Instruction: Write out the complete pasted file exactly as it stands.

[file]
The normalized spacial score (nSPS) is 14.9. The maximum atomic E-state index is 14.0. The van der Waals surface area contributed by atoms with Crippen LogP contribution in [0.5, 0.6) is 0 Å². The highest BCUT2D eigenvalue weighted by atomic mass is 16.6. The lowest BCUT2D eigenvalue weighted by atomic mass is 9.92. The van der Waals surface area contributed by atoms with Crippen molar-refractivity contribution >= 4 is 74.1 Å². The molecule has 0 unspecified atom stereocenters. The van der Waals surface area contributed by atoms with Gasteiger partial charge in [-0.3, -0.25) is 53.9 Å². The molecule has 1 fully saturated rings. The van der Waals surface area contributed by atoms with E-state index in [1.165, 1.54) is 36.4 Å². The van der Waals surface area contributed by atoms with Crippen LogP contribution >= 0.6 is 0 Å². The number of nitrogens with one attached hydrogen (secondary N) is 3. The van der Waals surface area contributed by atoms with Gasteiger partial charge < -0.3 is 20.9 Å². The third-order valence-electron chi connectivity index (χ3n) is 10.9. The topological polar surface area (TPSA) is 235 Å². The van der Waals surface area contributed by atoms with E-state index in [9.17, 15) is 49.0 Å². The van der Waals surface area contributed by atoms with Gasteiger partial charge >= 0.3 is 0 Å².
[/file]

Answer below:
The normalized spacial score (nSPS) is 14.9. The maximum atomic E-state index is 14.0. The van der Waals surface area contributed by atoms with Crippen LogP contribution in [0.5, 0.6) is 0 Å². The highest BCUT2D eigenvalue weighted by atomic mass is 16.6. The lowest BCUT2D eigenvalue weighted by atomic mass is 9.92. The van der Waals surface area contributed by atoms with Crippen molar-refractivity contribution >= 4 is 74.1 Å². The molecule has 0 unspecified atom stereocenters. The van der Waals surface area contributed by atoms with Gasteiger partial charge in [-0.3, -0.25) is 53.9 Å². The molecule has 1 fully saturated rings. The van der Waals surface area contributed by atoms with E-state index in [1.165, 1.54) is 36.4 Å². The van der Waals surface area contributed by atoms with Crippen LogP contribution >= 0.6 is 0 Å². The number of nitrogens with one attached hydrogen (secondary N) is 3. The van der Waals surface area contributed by atoms with Gasteiger partial charge < -0.3 is 20.9 Å². The third-order valence-electron chi connectivity index (χ3n) is 10.9. The topological polar surface area (TPSA) is 235 Å². The van der Waals surface area contributed by atoms with E-state index in [9.17, 15) is 49.0 Å². The van der Waals surface area contributed by atoms with Gasteiger partial charge >= 0.3 is 0 Å².